Fair point. I know Doctor's tend to panic over puncture wounds regardless of if it's actually one more prone to tetanus or not. Honestly it all feels wrong to me. I would be curious what the outlook would be on this type of question if it were relating to blood transfusions and people who are religiously opposed.


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I say it's only ok in case of rabies. I know it can become complicated in the case of divorce or cps. :/
 
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Divorce case brings to mind the unfortunate circumcision case in Florida. Truly heartbreaking and not at all ok :(

CPS/foster care shouldn't be allowed to make such huge decisions on what could be a temporary case. If you're found innocent and get your children back you can never undo something vaccination.


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There have been a few situations involving weird religious cults where the children were removed and vaccinated. I don't know how much physical force was involved in the actual vaccinations. I don't think this has happened a lot.

Oh, and there was a more recent situation with illegal immigrants where a whole bunch of kids were vaxed despite parental protests. http://www.houstonpress.com/news/hu...given-overdose-of-hepatitis-a-vaccine-7570228

...and have been dragged from their beds at 4:00 am to be given shots while their mothers must stand helplessly by without being told what is going on
I think that currently this sort of dangerous overstepping is directed at powerless outsiders. But the drive to label vaccine dissidents as crazy, etc. makes us more and more vulnerable to extreme behavior from people in authority.
 

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Divorce case brings to mind the unfortunate circumcision case in Florida. Truly heartbreaking and not at all ok


CPS/foster care shouldn't be allowed to make such huge decisions on what could be a temporary case. If you're found innocent and get your children back you can never undo something vaccination.


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That case upset me so much! :( When I mentioned cps, I meant cases where the parents were not going to be able to get custody back.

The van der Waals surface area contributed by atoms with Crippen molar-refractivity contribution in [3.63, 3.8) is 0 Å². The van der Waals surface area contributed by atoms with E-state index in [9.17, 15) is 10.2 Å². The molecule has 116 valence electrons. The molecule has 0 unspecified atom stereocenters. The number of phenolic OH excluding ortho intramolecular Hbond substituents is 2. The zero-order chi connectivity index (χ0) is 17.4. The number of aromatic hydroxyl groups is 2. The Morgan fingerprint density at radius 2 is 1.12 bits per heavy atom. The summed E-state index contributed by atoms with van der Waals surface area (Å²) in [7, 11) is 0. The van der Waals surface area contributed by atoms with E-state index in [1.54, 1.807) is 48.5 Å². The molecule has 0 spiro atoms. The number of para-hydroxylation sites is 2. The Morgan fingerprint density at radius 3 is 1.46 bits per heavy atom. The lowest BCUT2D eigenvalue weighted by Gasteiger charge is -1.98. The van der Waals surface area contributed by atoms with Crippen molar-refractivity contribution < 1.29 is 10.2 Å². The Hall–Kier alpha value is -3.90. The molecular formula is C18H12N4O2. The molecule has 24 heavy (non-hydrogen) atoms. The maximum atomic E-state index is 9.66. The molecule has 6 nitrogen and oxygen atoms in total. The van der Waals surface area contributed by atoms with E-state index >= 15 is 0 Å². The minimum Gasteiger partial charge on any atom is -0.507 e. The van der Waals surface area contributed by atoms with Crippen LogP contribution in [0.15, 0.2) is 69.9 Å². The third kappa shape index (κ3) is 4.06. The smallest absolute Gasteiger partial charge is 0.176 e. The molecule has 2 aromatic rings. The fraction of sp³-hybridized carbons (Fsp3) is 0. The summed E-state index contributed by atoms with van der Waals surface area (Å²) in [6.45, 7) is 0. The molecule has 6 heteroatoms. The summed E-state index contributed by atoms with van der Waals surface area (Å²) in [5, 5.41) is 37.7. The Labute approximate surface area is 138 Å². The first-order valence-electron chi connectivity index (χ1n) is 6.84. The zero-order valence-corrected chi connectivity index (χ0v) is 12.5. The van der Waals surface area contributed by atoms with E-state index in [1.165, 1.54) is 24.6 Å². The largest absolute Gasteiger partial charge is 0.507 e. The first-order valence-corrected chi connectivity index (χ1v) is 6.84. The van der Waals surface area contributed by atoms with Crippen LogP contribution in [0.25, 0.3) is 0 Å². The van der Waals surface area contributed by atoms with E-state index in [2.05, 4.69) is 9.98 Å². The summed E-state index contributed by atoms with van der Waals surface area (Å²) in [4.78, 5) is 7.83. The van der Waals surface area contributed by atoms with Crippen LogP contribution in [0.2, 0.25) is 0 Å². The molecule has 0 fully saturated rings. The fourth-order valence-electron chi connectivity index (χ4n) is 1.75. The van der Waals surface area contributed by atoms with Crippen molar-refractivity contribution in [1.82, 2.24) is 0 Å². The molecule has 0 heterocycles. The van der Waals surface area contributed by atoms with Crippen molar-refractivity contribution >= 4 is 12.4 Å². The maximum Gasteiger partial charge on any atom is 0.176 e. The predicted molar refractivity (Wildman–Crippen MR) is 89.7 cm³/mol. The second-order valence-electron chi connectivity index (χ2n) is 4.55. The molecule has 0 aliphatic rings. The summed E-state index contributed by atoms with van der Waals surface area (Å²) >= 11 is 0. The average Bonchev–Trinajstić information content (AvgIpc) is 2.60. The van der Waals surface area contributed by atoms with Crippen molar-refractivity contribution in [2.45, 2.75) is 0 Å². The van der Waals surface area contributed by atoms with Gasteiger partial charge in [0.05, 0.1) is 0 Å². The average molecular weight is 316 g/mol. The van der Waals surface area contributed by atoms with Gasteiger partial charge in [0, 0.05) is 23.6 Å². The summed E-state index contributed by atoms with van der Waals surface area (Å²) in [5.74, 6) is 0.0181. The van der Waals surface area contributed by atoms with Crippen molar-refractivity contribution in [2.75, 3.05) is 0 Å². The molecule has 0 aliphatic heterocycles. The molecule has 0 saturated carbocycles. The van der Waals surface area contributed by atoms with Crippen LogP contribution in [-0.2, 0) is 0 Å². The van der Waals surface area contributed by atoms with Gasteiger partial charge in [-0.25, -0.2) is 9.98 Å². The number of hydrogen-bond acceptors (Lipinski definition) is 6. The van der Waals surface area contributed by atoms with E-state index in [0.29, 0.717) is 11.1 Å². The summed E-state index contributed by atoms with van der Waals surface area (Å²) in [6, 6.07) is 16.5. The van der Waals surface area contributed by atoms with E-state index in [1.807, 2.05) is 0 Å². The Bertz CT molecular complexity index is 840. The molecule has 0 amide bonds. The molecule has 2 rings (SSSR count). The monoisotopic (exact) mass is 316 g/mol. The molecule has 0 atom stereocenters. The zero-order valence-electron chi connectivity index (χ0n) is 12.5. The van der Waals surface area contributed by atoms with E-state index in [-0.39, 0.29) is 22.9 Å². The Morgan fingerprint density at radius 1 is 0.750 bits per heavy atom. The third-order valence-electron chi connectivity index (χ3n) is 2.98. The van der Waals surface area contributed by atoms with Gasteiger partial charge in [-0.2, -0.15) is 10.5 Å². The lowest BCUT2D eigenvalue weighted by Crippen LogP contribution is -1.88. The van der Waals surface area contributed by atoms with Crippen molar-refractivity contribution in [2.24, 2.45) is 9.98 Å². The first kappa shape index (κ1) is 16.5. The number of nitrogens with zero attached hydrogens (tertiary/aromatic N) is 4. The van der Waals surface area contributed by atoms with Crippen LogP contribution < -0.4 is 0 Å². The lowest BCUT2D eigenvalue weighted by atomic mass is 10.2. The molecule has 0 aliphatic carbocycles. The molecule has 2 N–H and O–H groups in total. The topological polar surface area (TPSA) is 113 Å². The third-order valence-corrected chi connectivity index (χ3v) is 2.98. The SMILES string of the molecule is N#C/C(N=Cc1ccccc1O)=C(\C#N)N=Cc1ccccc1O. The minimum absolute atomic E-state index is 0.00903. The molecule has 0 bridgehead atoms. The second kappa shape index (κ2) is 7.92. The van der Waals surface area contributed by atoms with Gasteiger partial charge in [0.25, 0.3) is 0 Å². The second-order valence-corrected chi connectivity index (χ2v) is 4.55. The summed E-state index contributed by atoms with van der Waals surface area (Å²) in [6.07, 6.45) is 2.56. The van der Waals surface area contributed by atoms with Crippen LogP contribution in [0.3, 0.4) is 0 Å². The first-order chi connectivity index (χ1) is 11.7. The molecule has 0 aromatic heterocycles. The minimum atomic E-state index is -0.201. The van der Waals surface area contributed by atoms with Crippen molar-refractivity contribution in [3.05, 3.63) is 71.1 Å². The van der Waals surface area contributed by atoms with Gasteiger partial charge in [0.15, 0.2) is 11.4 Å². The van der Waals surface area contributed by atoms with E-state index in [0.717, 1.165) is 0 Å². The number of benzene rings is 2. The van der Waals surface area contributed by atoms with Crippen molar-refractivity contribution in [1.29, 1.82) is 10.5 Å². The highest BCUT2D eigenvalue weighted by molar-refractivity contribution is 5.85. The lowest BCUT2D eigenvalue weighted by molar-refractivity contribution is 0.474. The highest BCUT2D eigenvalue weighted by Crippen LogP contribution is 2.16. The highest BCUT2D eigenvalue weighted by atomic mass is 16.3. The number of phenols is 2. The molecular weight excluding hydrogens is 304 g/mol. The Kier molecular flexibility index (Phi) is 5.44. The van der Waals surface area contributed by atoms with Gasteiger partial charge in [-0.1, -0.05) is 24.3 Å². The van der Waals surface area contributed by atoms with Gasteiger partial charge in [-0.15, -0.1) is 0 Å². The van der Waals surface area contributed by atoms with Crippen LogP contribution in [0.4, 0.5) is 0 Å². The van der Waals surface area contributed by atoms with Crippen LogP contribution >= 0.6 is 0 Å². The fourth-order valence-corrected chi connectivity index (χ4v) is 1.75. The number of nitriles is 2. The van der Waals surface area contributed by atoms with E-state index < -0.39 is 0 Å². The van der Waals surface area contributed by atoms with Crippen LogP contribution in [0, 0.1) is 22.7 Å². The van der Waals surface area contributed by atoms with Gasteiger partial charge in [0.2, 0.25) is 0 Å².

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(This is from memory so things may not be exact.)

There was a case in Detroit where a woman had a daughter that was born without, IIRC, a leg. For that reason she homeschooled the child because wanted the chance to build her confidence. She didn't vaccinate her. When the daughter was middle school age, she decided that she wanted to go to public school. In order to do that they had to have her vaccinated. She was vaccinated and she started having issues. The mother took the child to the doctor and the doctor prescribed meds. The meds made her daughter worse so the mother went to a different doctor for a second opinion and he decided they should wean her off the meds; which the mother did. The practice of the doctor that prescribed the meds found out and reported the mother to CPS. The social worker misrepresented the case to the police. The warrant was not signed by a judge but rubber stamped with the signature. The mother refused them entry into the home, the social worker or police claimed they heard a gun shot and the SWAT Team complete with tanks rolled down the street. After some time the mother surrendered and the child was taken into care and given the HPV vax. They also took the girl's prosthetic leg away from her. I read that there were allegations of sexual abuse of the daughter while in care.

This mother has been to court several times and the judge has thrown out CPS's case but they continue to appeal and drag her back to court.

The social worker in this case should be sent to jail.
 

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Both Dorit Reiss in this interview and an MDCer have stated that holding down and forcibly injecting somebody is acceptable under "extreme circumstances."

Work with my hypothetical case: Specifically what are those "extreme circumstances?" When is it ever OK to do this?
I can't work with a hypothetical when the one in question (Dorit Reiss) mentioned here can't practice law or medicine in the US.

IMO reality is what is needed when dealing vaccines.
 

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I also think that if a mother is known to be positive for Hep B that she should not be allowed to refuse that vaccine for her infant. The recommendation is for one dose of the vaccine and one dose of the immune globulin within 12 hours of birth. This will prevent 95% of babies from developing chronic hep B.
 

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In post #2 , it was possibly rabies.

In post #11 , it was rabies confirmed by animal autopsy.

In post #13 , cps was called in (naturally).

And we wonder how these threads get off track.

Now we have a mom who tests positive for Hep B who, thereby, and, presumably by law, loses her right to consent to medical treatment.

Does anyone think what the real world outcome of these policies may be? Aren't enough women not getting prenatal care, dropping out of any possibility of aid, having their babies in public bathrooms or leaving them in dumpsters... But no, let's add another firm barrier to getting them somewhere someone can talk to them. Because we "care about children." :crying: